Bills need to be paid. Payroll has to happen. Worship has to be planned and carried out. But we encourage you to take an honest look at the congregation’s must-do’s. You’re likely to discover that you’re doing some things out of tradition, habit, or obligation. Those bylaws probably don’t need to be updated right now; creating a brand new holiday play would be nice, but one from three years ago will be loved again. And must you have a printed order of service?
Prioritizing isn’t just a “keep or toss” exercise. You also have the option of doing things:
- Less often (Can some committees meet every other month?)
- More simply (How many varieties of soup do you need to make for the dinner?)
- Online only or in-person only, rather than multi-platform (Moving meetings online only reduces the need for in-person camera work.)
- Through a shared arrangement with another congregation, to lighten the load on each (Attend each other’s online worship once or twice a month and broadcast it in your sanctuary – trade back and forth.)
- With fun as a top priority (Have meetings with fun as the only agenda item.)
- Differently (Try some short-term, low-risk experiments.)
It’s appropriate for the board or the staff or a key committee to decide that it’s okay not to meet as often, or to postpone a project for a bit. But how do you communicate your thought process and decisions in a way that holds the congregation in care? Your message should be clear, authentic, and engaging. Ground it in the values you used to make the decision, and talk about why you prioritized X over Y. Maybe it’s about being countercultural in an always-do-more society and doing things that revive the spirit first, the “drudgery” later. It could be about the value of simplifying – or “decluttering” minds and calendars as a spiritual exercise.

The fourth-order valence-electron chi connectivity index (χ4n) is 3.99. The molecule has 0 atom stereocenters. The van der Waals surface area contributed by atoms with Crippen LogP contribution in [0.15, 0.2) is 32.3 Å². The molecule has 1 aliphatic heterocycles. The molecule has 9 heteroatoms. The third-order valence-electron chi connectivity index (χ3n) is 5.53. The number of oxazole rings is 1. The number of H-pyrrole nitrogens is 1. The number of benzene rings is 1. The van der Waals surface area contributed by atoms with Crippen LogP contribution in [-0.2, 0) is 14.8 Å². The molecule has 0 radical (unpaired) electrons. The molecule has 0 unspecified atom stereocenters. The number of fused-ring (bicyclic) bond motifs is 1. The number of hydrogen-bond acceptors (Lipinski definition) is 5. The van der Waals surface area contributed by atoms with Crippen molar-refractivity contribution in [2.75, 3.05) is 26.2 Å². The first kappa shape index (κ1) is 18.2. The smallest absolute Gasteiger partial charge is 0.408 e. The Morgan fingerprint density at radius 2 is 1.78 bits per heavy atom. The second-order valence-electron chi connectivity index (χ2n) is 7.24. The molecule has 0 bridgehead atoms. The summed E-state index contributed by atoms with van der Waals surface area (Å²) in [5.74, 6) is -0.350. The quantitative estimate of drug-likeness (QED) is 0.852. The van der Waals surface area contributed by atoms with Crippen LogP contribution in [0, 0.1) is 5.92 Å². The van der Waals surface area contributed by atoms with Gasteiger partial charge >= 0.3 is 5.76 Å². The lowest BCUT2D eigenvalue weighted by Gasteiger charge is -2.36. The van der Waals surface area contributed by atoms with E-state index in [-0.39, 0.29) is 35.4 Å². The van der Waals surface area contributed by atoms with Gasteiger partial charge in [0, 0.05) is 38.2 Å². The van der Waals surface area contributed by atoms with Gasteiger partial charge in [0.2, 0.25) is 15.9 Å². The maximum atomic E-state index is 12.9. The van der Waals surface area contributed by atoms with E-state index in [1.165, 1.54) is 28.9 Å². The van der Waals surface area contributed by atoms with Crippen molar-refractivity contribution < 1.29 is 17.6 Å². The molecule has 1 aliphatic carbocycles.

Follow the Energy
What do people get excited about in your congregation? How do people most naturally find meaning and connection? Where is the fun and the flow? Name two or three or five things. They may or may not be core “church” things, like worship (or board meetings). But they might be where you can most easily harness the vitality of the congregation. Have an impromptu “birthday party” where people gather by birth month to decorate cakes and talk about why their birth month is the best. Gather to tend the gardens and dig in the dirt. Follow what brings life.